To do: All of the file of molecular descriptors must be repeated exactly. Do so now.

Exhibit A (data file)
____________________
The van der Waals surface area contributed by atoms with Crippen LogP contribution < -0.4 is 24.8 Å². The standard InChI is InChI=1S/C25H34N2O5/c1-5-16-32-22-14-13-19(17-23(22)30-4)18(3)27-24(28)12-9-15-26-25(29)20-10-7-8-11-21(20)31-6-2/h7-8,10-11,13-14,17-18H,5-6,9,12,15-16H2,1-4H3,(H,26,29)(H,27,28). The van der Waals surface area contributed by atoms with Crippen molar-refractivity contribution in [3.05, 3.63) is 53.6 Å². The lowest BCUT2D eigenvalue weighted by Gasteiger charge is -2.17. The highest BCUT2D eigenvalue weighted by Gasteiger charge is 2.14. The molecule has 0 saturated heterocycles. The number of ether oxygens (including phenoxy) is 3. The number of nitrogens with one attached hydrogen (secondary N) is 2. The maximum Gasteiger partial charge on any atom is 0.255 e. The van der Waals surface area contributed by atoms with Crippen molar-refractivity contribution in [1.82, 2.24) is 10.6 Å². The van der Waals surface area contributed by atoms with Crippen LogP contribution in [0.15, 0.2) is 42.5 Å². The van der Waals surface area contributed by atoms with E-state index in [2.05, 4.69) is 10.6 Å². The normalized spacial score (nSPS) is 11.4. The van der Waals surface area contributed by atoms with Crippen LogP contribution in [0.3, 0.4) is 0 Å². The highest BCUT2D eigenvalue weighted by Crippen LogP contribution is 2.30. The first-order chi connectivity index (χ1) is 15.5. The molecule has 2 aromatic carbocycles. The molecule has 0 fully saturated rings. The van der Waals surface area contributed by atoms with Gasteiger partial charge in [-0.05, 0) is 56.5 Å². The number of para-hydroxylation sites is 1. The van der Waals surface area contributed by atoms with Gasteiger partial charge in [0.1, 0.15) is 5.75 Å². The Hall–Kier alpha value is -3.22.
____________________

The van der Waals surface area contributed by atoms with Crippen LogP contribution < -0.4 is 24.8 Å². The standard InChI is InChI=1S/C25H34N2O5/c1-5-16-32-22-14-13-19(17-23(22)30-4)18(3)27-24(28)12-9-15-26-25(29)20-10-7-8-11-21(20)31-6-2/h7-8,10-11,13-14,17-18H,5-6,9,12,15-16H2,1-4H3,(H,26,29)(H,27,28). The van der Waals surface area contributed by atoms with Crippen molar-refractivity contribution in [3.05, 3.63) is 53.6 Å². The lowest BCUT2D eigenvalue weighted by Gasteiger charge is -2.17. The highest BCUT2D eigenvalue weighted by Gasteiger charge is 2.14. The molecule has 0 saturated heterocycles. The number of ether oxygens (including phenoxy) is 3. The number of nitrogens with one attached hydrogen (secondary N) is 2. The maximum Gasteiger partial charge on any atom is 0.255 e. The van der Waals surface area contributed by atoms with Crippen molar-refractivity contribution in [1.82, 2.24) is 10.6 Å². The van der Waals surface area contributed by atoms with Crippen LogP contribution in [0.15, 0.2) is 42.5 Å². The van der Waals surface area contributed by atoms with E-state index in [2.05, 4.69) is 10.6 Å². The normalized spacial score (nSPS) is 11.4. The van der Waals surface area contributed by atoms with Crippen LogP contribution in [0.3, 0.4) is 0 Å². The highest BCUT2D eigenvalue weighted by Crippen LogP contribution is 2.30. The first-order chi connectivity index (χ1) is 15.5. The molecule has 2 aromatic carbocycles. The molecule has 0 fully saturated rings. The van der Waals surface area contributed by atoms with Gasteiger partial charge in [-0.05, 0) is 56.5 Å². The number of para-hydroxylation sites is 1. The van der Waals surface area contributed by atoms with Gasteiger partial charge in [0.1, 0.15) is 5.75 Å². The Hall–Kier alpha value is -3.22.